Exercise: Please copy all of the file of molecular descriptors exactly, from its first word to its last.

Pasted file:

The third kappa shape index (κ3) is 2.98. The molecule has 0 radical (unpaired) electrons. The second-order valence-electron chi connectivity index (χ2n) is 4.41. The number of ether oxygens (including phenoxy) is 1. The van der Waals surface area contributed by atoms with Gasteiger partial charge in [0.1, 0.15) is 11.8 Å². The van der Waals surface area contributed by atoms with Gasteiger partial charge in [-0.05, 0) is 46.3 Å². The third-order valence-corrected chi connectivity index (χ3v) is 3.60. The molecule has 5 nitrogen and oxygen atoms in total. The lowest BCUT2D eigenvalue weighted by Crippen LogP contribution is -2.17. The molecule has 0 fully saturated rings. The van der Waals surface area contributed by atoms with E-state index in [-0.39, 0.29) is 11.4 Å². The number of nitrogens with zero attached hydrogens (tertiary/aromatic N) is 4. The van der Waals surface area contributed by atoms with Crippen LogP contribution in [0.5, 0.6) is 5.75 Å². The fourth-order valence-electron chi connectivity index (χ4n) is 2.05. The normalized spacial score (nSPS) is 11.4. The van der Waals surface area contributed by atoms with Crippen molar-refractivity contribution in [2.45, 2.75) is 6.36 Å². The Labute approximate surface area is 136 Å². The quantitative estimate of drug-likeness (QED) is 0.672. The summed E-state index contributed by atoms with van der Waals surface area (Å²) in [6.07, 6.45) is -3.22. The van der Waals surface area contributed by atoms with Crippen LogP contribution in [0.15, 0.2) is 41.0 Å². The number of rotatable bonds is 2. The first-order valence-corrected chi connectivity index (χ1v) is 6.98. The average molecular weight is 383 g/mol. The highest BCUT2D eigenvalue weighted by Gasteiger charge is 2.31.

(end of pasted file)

The third kappa shape index (κ3) is 2.98. The molecule has 0 radical (unpaired) electrons. The second-order valence-electron chi connectivity index (χ2n) is 4.41. The number of ether oxygens (including phenoxy) is 1. The van der Waals surface area contributed by atoms with Gasteiger partial charge in [0.1, 0.15) is 11.8 Å². The van der Waals surface area contributed by atoms with Gasteiger partial charge in [-0.05, 0) is 46.3 Å². The third-order valence-corrected chi connectivity index (χ3v) is 3.60. The molecule has 5 nitrogen and oxygen atoms in total. The lowest BCUT2D eigenvalue weighted by Crippen LogP contribution is -2.17. The molecule has 0 fully saturated rings. The van der Waals surface area contributed by atoms with E-state index in [-0.39, 0.29) is 11.4 Å². The number of nitrogens with zero attached hydrogens (tertiary/aromatic N) is 4. The van der Waals surface area contributed by atoms with Crippen LogP contribution in [0.5, 0.6) is 5.75 Å². The fourth-order valence-electron chi connectivity index (χ4n) is 2.05. The normalized spacial score (nSPS) is 11.4. The van der Waals surface area contributed by atoms with Crippen molar-refractivity contribution in [2.45, 2.75) is 6.36 Å². The Labute approximate surface area is 136 Å². The quantitative estimate of drug-likeness (QED) is 0.672. The summed E-state index contributed by atoms with van der Waals surface area (Å²) in [6.07, 6.45) is -3.22. The van der Waals surface area contributed by atoms with Crippen LogP contribution in [0.15, 0.2) is 41.0 Å². The number of rotatable bonds is 2. The first-order valence-corrected chi connectivity index (χ1v) is 6.98. The average molecular weight is 383 g/mol. The highest BCUT2D eigenvalue weighted by Gasteiger charge is 2.31.